Democrat controlled committee votes to postpone menhaden study

February 1, 2024

By Linda Cicoira

The Studies Subcommittee of the Virginia House of Delegates voted this week to recommend continuing a bill for another year that calls for a study of Atlantic menhaden populations in the Chesapeake Bay.

The bill was introduced by Republican Lee Ware of Powatan and supported by Delegate Rob Bloxom. It was recommended to be pulled by voice vote in the Rules committee, chaired by Speaker of the House Don Scott, a Democrat from Portsmouth. No explanation as to the reason has yet been given.

The proposal directed the Virginia Institute of Marine Science, the Virginia Marine Resources Commission, and certain stakeholders to study the ecology, fishery impacts, and economic importance of the small silvery fish, a quest that started years ago.

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The three-year study’s findings and recommendations were then to be sent to the Chairmen of the Senate Committee on Agriculture, Conservation and Natural Resources, the House Committee on Agriculture, Chesapeake and Natural Resources, and the Secretary of Natural and Historic Resources no later than Oct. 1, 2027.

The menhaden is a crucial part of the larger Chesapeake Bay food web and is largely fished by Omega Protein, a Canadian company.

House Bill 19 would have funded research aimed at resolving pressing questions shared by anglers and some scientists: What’s the health of the Chesapeake Bay’s menhaden population and how is commercial fishing affecting menhaden?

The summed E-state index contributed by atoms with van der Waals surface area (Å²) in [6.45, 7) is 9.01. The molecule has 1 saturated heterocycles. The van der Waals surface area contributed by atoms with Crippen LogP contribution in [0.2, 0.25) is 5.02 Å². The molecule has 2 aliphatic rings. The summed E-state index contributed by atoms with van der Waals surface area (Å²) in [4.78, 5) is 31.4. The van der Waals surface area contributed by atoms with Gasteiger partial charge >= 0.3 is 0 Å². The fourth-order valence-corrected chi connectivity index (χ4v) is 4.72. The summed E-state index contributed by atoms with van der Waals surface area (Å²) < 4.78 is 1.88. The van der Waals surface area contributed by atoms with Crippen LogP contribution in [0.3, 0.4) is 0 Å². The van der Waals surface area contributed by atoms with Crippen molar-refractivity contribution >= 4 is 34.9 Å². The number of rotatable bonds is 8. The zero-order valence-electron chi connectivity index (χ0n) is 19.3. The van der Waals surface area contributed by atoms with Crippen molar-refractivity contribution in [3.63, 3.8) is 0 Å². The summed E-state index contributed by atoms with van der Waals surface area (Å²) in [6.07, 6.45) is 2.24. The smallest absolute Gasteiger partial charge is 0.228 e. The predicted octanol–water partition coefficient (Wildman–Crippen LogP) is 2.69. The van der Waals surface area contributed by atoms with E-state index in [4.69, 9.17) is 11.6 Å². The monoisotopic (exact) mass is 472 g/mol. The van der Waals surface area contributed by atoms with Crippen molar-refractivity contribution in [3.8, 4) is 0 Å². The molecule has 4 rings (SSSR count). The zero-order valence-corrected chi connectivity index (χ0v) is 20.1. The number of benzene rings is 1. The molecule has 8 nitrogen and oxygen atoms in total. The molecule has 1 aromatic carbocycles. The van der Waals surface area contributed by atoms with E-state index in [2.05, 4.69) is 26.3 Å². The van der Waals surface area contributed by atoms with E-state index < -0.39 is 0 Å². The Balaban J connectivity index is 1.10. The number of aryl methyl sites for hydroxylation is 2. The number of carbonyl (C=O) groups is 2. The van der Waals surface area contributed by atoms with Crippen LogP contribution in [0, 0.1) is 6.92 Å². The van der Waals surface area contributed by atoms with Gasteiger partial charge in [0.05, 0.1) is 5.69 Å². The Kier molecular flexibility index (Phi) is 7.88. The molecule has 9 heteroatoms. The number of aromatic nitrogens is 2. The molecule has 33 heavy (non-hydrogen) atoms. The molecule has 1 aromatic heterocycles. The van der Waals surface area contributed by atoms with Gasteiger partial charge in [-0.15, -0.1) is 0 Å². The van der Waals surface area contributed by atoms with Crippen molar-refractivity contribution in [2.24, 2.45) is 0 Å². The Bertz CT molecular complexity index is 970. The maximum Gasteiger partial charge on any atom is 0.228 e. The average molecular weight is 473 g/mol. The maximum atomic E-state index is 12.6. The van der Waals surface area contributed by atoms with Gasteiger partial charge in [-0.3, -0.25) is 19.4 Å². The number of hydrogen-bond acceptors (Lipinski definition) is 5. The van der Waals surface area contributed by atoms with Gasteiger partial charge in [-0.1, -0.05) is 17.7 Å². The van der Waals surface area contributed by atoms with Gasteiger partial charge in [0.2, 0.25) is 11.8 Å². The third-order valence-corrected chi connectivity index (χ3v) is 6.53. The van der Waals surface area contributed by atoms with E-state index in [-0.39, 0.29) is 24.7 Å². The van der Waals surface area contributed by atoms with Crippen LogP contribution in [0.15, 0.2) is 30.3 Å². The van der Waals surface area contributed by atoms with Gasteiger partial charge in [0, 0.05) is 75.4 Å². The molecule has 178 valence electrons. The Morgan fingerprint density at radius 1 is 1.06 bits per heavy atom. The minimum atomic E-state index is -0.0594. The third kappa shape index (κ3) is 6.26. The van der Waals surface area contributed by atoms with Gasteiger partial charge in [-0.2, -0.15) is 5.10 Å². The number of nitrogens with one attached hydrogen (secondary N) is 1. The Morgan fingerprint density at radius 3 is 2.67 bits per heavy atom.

Over the summer, without additional funding, VIMS and the VMRC workers gathered a coalition including Omega Protein and Chesapeake Bay Foundation. It came up with recommendations that should be included in a menhaden study.

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Anglers, conservationists, and some scientists have long been concerned that the scale of the fishery concentrated in the Chesapeake Bay could lead to a lack of sufficient menhaden, causing ripple effects throughout the food chain for commercially and recreationally important species such as striped bass, bluefish, and weakfish. Menhaden also serves as nutrient-rich food for osprey, striped bass, and whales. Virginia is the only state along the Atlantic Coast to still allow reduction fishing for menhaden in its waters. The most recent studies by the Atlantic States Marine Fisheries Commission, a group of scientists that study all fish populations in the mid-Atlantic, have concluded over fishing of menhaden is not occurring and the stock is healthy.

     On hearing about the subcommittee action, Chesapeake Bay Foundation Virginia Executive Director Chris Moore stated, “This is supremely disappointing … The lack of a menhaden study leaves far too many questions unanswered and far too many of the Commonwealth’s resources expended over the last year wasted. The bill simply asks the General Assembly to start the work of funding the consensus-based research recommendations. By opposing funding for these important research questions, Omega Protein once again proves they are not acting in good faith for the Chesapeake Bay, but rather only for their own pockets. Decision makers need more data to make science-backed and sound decisions to ensure a robust population of menhaden for generations to come.” 

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